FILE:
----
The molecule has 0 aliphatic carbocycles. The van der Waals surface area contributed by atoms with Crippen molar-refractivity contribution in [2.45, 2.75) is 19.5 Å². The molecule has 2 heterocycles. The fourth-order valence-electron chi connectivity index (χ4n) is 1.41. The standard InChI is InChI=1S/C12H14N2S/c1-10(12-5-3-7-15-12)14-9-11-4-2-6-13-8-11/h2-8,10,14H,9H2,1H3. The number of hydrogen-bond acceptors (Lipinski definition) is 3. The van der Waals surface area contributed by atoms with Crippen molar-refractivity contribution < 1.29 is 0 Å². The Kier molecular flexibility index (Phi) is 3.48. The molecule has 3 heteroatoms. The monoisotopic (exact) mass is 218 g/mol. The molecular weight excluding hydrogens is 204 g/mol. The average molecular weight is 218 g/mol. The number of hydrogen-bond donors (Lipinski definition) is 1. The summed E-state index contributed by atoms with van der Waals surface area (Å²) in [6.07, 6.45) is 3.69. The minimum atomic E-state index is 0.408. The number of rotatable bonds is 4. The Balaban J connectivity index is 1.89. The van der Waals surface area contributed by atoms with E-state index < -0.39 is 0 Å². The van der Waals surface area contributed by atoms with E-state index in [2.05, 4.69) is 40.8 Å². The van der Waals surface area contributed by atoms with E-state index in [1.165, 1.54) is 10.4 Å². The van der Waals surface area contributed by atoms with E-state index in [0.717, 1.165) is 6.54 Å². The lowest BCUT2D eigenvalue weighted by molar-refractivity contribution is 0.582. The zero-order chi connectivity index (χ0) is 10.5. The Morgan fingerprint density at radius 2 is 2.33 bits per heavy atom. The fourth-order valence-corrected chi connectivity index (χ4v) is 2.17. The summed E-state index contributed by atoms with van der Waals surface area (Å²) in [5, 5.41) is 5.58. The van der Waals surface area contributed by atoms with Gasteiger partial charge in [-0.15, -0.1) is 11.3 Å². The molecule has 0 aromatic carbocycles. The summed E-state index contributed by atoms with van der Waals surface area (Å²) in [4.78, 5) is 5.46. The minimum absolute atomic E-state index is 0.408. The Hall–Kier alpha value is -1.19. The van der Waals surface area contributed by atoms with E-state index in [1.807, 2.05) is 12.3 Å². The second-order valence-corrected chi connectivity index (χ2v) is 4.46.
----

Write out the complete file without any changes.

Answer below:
The molecule has 0 aliphatic carbocycles. The van der Waals surface area contributed by atoms with Crippen molar-refractivity contribution in [2.45, 2.75) is 19.5 Å². The molecule has 2 heterocycles. The fourth-order valence-electron chi connectivity index (χ4n) is 1.41. The standard InChI is InChI=1S/C12H14N2S/c1-10(12-5-3-7-15-12)14-9-11-4-2-6-13-8-11/h2-8,10,14H,9H2,1H3. The number of hydrogen-bond acceptors (Lipinski definition) is 3. The van der Waals surface area contributed by atoms with Crippen molar-refractivity contribution < 1.29 is 0 Å². The Kier molecular flexibility index (Phi) is 3.48. The molecule has 3 heteroatoms. The monoisotopic (exact) mass is 218 g/mol. The molecular weight excluding hydrogens is 204 g/mol. The average molecular weight is 218 g/mol. The number of hydrogen-bond donors (Lipinski definition) is 1. The summed E-state index contributed by atoms with van der Waals surface area (Å²) in [6.07, 6.45) is 3.69. The minimum atomic E-state index is 0.408. The number of rotatable bonds is 4. The Balaban J connectivity index is 1.89. The van der Waals surface area contributed by atoms with E-state index < -0.39 is 0 Å². The van der Waals surface area contributed by atoms with E-state index in [2.05, 4.69) is 40.8 Å². The van der Waals surface area contributed by atoms with E-state index in [1.165, 1.54) is 10.4 Å². The van der Waals surface area contributed by atoms with E-state index in [0.717, 1.165) is 6.54 Å². The lowest BCUT2D eigenvalue weighted by molar-refractivity contribution is 0.582. The zero-order chi connectivity index (χ0) is 10.5. The Morgan fingerprint density at radius 2 is 2.33 bits per heavy atom. The fourth-order valence-corrected chi connectivity index (χ4v) is 2.17. The summed E-state index contributed by atoms with van der Waals surface area (Å²) in [5, 5.41) is 5.58. The van der Waals surface area contributed by atoms with Gasteiger partial charge in [-0.15, -0.1) is 11.3 Å². The molecule has 0 aromatic carbocycles. The summed E-state index contributed by atoms with van der Waals surface area (Å²) in [4.78, 5) is 5.46. The minimum absolute atomic E-state index is 0.408. The Hall–Kier alpha value is -1.19. The van der Waals surface area contributed by atoms with E-state index in [1.807, 2.05) is 12.3 Å². The second-order valence-corrected chi connectivity index (χ2v) is 4.46.